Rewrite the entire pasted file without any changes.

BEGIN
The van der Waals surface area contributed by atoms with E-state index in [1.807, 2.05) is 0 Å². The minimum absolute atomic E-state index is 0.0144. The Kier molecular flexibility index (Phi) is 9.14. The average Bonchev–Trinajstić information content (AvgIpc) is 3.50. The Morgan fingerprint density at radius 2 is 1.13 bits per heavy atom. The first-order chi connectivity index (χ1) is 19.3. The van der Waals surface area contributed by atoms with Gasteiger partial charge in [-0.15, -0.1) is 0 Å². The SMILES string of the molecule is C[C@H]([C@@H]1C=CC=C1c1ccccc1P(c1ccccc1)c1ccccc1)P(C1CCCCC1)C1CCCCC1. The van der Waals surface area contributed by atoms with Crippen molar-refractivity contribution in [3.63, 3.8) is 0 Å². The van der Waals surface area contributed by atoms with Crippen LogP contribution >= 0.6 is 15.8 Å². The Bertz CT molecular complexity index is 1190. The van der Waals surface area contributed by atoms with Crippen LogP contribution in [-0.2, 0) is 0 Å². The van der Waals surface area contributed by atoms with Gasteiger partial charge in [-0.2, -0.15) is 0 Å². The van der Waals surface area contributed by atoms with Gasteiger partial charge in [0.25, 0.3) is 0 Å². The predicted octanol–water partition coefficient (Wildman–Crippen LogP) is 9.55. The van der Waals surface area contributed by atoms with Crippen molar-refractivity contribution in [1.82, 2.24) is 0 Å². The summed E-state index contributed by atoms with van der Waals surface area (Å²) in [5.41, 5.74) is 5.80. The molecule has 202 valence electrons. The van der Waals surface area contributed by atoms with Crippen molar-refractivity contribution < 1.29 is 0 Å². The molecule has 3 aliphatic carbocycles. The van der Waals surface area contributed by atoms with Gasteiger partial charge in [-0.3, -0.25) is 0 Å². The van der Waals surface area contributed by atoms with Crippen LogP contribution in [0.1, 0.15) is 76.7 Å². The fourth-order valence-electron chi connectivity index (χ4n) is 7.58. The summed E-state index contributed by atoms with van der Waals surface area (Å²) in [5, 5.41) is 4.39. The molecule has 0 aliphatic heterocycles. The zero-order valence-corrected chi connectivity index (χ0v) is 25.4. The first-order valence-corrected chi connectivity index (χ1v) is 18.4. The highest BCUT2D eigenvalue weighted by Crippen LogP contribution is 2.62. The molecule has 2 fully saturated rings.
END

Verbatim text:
The van der Waals surface area contributed by atoms with E-state index in [1.807, 2.05) is 0 Å². The minimum absolute atomic E-state index is 0.0144. The Kier molecular flexibility index (Phi) is 9.14. The average Bonchev–Trinajstić information content (AvgIpc) is 3.50. The Morgan fingerprint density at radius 2 is 1.13 bits per heavy atom. The first-order chi connectivity index (χ1) is 19.3. The van der Waals surface area contributed by atoms with Gasteiger partial charge in [-0.15, -0.1) is 0 Å². The SMILES string of the molecule is C[C@H]([C@@H]1C=CC=C1c1ccccc1P(c1ccccc1)c1ccccc1)P(C1CCCCC1)C1CCCCC1. The van der Waals surface area contributed by atoms with Crippen molar-refractivity contribution in [3.63, 3.8) is 0 Å². The van der Waals surface area contributed by atoms with Crippen LogP contribution >= 0.6 is 15.8 Å². The Bertz CT molecular complexity index is 1190. The van der Waals surface area contributed by atoms with Crippen LogP contribution in [-0.2, 0) is 0 Å². The van der Waals surface area contributed by atoms with Gasteiger partial charge in [-0.2, -0.15) is 0 Å². The van der Waals surface area contributed by atoms with Gasteiger partial charge in [0.25, 0.3) is 0 Å². The predicted octanol–water partition coefficient (Wildman–Crippen LogP) is 9.55. The van der Waals surface area contributed by atoms with Crippen molar-refractivity contribution in [1.82, 2.24) is 0 Å². The summed E-state index contributed by atoms with van der Waals surface area (Å²) in [5.41, 5.74) is 5.80. The molecule has 202 valence electrons. The van der Waals surface area contributed by atoms with Crippen molar-refractivity contribution < 1.29 is 0 Å². The molecule has 3 aliphatic carbocycles. The van der Waals surface area contributed by atoms with Gasteiger partial charge in [-0.3, -0.25) is 0 Å². The van der Waals surface area contributed by atoms with Crippen LogP contribution in [0.1, 0.15) is 76.7 Å². The fourth-order valence-electron chi connectivity index (χ4n) is 7.58. The summed E-state index contributed by atoms with van der Waals surface area (Å²) in [5, 5.41) is 4.39. The molecule has 0 aliphatic heterocycles. The zero-order valence-corrected chi connectivity index (χ0v) is 25.4. The first-order valence-corrected chi connectivity index (χ1v) is 18.4. The highest BCUT2D eigenvalue weighted by Crippen LogP contribution is 2.62. The molecule has 2 fully saturated rings.